(For physical price assessments, see MPOI1.)
Dec. 9 (Bloomberg) -- Palm declined from a 14-month high as a strengthening currency reduced demand for futures denominated in the Malaysian ringgit and on speculation exports may slow during the winter in the Northern Hemisphere.
The February contract lost 0.8 percent to close at 2,648 ringgit ($826) a metric ton on the Bursa Malaysia Derivatives. Futures ended at 2,670 ringgit on Dec. 6, the highest since Sept. 21, 2012, on speculation production in Indonesia, the biggest supplier, may drop for the first time since 1998.
The ringgit strengthened by the most in two months after China, the nation’s second-largest export market, reported a pickup in overseas sales. Demand for the tropical oil usually slows in winter as it clouds in lower temperatures.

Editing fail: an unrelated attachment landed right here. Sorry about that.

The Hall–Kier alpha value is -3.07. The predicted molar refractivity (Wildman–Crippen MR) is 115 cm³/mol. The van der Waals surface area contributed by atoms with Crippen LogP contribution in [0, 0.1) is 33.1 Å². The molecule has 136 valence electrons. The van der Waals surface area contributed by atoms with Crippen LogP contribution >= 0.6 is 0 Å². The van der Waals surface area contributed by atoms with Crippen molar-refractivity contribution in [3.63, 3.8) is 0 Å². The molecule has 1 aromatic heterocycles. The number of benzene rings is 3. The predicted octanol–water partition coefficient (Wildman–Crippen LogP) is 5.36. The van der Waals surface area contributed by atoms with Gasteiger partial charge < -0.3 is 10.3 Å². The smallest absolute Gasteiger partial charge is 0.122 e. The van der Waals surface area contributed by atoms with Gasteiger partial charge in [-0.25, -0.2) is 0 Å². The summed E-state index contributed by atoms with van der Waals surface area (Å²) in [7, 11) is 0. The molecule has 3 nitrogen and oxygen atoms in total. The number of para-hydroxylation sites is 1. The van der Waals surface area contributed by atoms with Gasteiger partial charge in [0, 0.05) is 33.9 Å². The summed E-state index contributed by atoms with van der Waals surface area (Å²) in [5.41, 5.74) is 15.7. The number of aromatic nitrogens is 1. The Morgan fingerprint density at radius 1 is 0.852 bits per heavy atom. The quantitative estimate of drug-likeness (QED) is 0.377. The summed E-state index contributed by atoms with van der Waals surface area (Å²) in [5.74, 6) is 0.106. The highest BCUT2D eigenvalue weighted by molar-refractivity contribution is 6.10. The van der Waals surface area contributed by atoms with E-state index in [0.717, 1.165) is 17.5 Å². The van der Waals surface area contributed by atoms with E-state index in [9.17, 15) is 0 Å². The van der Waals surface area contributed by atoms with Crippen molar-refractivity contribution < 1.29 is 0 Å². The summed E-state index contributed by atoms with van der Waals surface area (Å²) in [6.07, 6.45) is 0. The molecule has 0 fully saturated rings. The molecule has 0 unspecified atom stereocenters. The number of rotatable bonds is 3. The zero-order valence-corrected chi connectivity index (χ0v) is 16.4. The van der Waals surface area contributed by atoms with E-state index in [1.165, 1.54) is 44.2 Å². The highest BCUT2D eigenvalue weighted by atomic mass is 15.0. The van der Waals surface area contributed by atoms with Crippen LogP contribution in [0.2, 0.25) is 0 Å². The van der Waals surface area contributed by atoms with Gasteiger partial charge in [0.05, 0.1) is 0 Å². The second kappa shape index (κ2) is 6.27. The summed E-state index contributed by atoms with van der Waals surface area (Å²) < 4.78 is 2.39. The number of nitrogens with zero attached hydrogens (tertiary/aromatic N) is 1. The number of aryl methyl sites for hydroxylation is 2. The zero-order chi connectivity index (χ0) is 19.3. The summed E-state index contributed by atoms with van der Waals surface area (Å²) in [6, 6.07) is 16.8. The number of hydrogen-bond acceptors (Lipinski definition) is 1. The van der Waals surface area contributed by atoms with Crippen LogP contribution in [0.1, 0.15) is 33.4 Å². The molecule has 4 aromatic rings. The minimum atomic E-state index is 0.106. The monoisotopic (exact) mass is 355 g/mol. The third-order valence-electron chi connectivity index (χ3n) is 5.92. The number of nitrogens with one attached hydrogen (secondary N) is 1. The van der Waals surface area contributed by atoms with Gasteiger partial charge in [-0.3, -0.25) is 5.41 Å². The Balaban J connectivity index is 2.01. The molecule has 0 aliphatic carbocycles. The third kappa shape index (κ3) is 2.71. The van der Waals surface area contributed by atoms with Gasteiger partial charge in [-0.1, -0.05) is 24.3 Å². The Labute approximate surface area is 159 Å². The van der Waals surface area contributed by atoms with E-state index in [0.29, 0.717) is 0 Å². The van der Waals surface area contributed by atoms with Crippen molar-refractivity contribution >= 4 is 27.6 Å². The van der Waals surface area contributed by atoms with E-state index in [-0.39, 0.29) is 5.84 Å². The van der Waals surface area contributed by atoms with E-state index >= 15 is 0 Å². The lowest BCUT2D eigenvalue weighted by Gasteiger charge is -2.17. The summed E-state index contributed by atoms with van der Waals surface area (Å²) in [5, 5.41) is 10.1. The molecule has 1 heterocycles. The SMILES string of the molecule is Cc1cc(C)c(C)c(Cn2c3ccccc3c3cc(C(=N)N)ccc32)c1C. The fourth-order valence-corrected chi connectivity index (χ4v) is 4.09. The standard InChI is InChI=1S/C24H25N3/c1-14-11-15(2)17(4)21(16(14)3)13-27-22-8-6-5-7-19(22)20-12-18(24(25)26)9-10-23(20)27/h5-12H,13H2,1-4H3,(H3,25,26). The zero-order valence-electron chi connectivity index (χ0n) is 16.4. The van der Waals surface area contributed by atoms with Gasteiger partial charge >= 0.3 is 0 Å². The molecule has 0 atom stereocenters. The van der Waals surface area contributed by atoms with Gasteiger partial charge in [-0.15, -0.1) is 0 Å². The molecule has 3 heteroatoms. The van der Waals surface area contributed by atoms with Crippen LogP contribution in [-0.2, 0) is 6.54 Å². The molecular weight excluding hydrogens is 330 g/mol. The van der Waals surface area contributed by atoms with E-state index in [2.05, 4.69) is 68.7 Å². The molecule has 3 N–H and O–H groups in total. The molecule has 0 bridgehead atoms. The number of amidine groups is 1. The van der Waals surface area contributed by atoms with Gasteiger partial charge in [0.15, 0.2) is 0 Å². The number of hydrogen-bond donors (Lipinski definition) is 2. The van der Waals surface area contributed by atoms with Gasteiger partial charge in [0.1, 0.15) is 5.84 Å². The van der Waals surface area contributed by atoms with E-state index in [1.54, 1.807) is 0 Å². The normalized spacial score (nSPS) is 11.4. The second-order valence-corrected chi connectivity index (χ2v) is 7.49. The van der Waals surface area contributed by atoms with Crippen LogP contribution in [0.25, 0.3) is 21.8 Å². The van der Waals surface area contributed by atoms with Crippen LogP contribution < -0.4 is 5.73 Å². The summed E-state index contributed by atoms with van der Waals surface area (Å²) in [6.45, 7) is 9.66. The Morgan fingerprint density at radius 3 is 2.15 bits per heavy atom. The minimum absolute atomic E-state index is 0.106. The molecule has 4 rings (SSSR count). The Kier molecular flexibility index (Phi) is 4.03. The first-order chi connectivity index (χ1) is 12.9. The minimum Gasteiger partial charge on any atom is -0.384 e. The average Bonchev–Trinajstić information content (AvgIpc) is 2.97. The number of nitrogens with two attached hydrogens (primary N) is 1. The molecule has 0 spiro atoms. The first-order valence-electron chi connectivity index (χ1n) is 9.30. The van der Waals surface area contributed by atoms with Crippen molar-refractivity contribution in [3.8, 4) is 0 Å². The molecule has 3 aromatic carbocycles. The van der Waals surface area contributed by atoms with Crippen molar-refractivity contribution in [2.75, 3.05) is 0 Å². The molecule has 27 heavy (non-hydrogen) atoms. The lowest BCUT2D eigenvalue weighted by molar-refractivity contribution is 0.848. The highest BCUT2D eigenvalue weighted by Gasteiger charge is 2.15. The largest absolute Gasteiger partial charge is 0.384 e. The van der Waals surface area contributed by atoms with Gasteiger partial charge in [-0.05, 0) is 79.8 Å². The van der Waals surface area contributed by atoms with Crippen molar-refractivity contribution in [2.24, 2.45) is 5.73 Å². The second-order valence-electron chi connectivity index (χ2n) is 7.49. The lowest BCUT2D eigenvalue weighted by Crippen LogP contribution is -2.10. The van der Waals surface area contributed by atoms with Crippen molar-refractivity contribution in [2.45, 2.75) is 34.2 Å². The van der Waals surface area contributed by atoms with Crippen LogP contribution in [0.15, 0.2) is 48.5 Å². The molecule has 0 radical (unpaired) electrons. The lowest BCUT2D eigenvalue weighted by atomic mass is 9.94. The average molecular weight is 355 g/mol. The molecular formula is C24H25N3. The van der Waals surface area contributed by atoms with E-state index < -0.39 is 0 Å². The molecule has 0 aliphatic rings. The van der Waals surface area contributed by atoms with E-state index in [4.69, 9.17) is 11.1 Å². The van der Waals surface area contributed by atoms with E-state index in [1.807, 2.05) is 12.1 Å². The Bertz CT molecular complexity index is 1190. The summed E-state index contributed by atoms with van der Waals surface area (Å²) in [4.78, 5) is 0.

“When the ringgit is stronger, palm oil prices will be less attractive,” said Benny Lee, a market strategist at Jupiter Securities Sdn. in Kuala Lumpur. “There will probably be a drop in exports.”
Stockpiles in Malaysia, the second-largest producer, probably jumped 6.2 percent to 1.96 million tons, the highest level since March, as exports fell 5.4 percent to 1.57 million tons in November from a month earlier, according to a Bloomberg survey. Output may have dropped 2.6 percent to 1.92 million tons, the survey showed. The Malaysian Palm Oil Board is scheduled to release its data tomorrow.
Soybean oil for January delivery was little changed at 40.45 cents a pound on the Chicago Board of Trade. Soybeans climbed 0.5 percent to $13.3175 a bushel.
Refined palm oil for May delivery rose 1 percent to close at 6,244 yuan ($1,028) a ton on the Dalian Commodity Exchange. Soybean oil ended little changed at 7,222 yuan.
--Editor: James Poole